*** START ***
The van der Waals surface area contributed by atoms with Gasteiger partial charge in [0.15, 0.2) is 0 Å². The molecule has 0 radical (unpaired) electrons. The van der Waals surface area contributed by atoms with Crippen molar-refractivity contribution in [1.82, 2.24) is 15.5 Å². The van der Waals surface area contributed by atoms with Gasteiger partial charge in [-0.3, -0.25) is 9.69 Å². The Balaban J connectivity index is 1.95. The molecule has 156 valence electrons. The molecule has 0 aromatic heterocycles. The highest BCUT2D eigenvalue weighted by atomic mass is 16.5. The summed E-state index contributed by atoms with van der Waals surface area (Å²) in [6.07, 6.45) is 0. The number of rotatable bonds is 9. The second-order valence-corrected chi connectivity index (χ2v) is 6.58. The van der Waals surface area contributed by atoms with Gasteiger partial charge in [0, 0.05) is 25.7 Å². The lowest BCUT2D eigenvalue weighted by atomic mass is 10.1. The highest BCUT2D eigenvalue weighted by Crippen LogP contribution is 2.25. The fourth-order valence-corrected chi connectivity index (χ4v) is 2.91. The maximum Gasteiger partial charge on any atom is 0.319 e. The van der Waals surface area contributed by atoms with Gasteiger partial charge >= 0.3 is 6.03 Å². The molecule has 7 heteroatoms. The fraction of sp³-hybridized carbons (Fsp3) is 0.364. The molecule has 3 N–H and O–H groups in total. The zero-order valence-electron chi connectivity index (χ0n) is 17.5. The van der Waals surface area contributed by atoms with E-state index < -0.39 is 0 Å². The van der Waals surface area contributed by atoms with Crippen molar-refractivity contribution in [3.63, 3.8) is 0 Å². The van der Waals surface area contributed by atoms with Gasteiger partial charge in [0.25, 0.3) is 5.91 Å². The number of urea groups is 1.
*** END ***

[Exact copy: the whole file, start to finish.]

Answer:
The van der Waals surface area contributed by atoms with Gasteiger partial charge in [0.15, 0.2) is 0 Å². The molecule has 0 radical (unpaired) electrons. The van der Waals surface area contributed by atoms with Crippen molar-refractivity contribution in [1.82, 2.24) is 15.5 Å². The van der Waals surface area contributed by atoms with Gasteiger partial charge in [-0.3, -0.25) is 9.69 Å². The Balaban J connectivity index is 1.95. The molecule has 156 valence electrons. The molecule has 0 aromatic heterocycles. The highest BCUT2D eigenvalue weighted by atomic mass is 16.5. The summed E-state index contributed by atoms with van der Waals surface area (Å²) in [6.07, 6.45) is 0. The number of rotatable bonds is 9. The second-order valence-corrected chi connectivity index (χ2v) is 6.58. The van der Waals surface area contributed by atoms with Gasteiger partial charge in [0, 0.05) is 25.7 Å². The lowest BCUT2D eigenvalue weighted by atomic mass is 10.1. The highest BCUT2D eigenvalue weighted by Crippen LogP contribution is 2.25. The fourth-order valence-corrected chi connectivity index (χ4v) is 2.91. The maximum Gasteiger partial charge on any atom is 0.319 e. The van der Waals surface area contributed by atoms with Gasteiger partial charge >= 0.3 is 6.03 Å². The molecule has 7 heteroatoms. The fraction of sp³-hybridized carbons (Fsp3) is 0.364. The molecule has 3 N–H and O–H groups in total. The zero-order valence-electron chi connectivity index (χ0n) is 17.5. The van der Waals surface area contributed by atoms with E-state index < -0.39 is 0 Å². The van der Waals surface area contributed by atoms with Crippen molar-refractivity contribution in [3.63, 3.8) is 0 Å². The van der Waals surface area contributed by atoms with Gasteiger partial charge in [0.25, 0.3) is 5.91 Å². The number of urea groups is 1.